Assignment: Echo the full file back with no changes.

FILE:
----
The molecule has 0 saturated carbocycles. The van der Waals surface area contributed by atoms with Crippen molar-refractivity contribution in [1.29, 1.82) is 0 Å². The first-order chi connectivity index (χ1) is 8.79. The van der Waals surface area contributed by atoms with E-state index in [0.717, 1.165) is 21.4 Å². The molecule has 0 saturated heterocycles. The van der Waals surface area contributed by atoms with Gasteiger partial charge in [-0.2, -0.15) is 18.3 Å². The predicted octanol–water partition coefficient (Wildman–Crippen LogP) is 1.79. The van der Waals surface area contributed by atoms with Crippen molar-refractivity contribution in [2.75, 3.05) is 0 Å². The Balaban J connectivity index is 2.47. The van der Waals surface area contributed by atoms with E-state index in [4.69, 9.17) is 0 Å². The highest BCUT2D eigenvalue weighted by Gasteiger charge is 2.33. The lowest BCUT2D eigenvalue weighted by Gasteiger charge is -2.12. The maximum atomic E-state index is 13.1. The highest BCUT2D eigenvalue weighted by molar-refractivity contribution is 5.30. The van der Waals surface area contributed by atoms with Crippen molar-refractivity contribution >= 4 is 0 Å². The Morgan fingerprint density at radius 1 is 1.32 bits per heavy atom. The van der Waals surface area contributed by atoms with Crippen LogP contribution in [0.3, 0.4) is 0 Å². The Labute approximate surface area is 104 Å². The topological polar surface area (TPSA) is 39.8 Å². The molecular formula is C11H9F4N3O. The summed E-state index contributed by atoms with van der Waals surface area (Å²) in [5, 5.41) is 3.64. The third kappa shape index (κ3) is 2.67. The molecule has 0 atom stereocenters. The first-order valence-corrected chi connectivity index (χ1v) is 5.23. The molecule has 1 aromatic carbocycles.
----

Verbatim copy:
The molecule has 0 saturated carbocycles. The van der Waals surface area contributed by atoms with Crippen molar-refractivity contribution in [1.29, 1.82) is 0 Å². The first-order chi connectivity index (χ1) is 8.79. The van der Waals surface area contributed by atoms with E-state index in [0.717, 1.165) is 21.4 Å². The molecule has 0 saturated heterocycles. The van der Waals surface area contributed by atoms with Gasteiger partial charge in [-0.2, -0.15) is 18.3 Å². The predicted octanol–water partition coefficient (Wildman–Crippen LogP) is 1.79. The van der Waals surface area contributed by atoms with Crippen molar-refractivity contribution in [2.75, 3.05) is 0 Å². The Balaban J connectivity index is 2.47. The van der Waals surface area contributed by atoms with E-state index in [4.69, 9.17) is 0 Å². The highest BCUT2D eigenvalue weighted by Gasteiger charge is 2.33. The lowest BCUT2D eigenvalue weighted by Gasteiger charge is -2.12. The maximum atomic E-state index is 13.1. The highest BCUT2D eigenvalue weighted by molar-refractivity contribution is 5.30. The van der Waals surface area contributed by atoms with Crippen molar-refractivity contribution >= 4 is 0 Å². The Morgan fingerprint density at radius 1 is 1.32 bits per heavy atom. The van der Waals surface area contributed by atoms with Crippen LogP contribution in [0.3, 0.4) is 0 Å². The Labute approximate surface area is 104 Å². The topological polar surface area (TPSA) is 39.8 Å². The molecular formula is C11H9F4N3O. The summed E-state index contributed by atoms with van der Waals surface area (Å²) in [5, 5.41) is 3.64. The third kappa shape index (κ3) is 2.67. The molecule has 0 atom stereocenters. The first-order valence-corrected chi connectivity index (χ1v) is 5.23. The molecule has 1 aromatic carbocycles.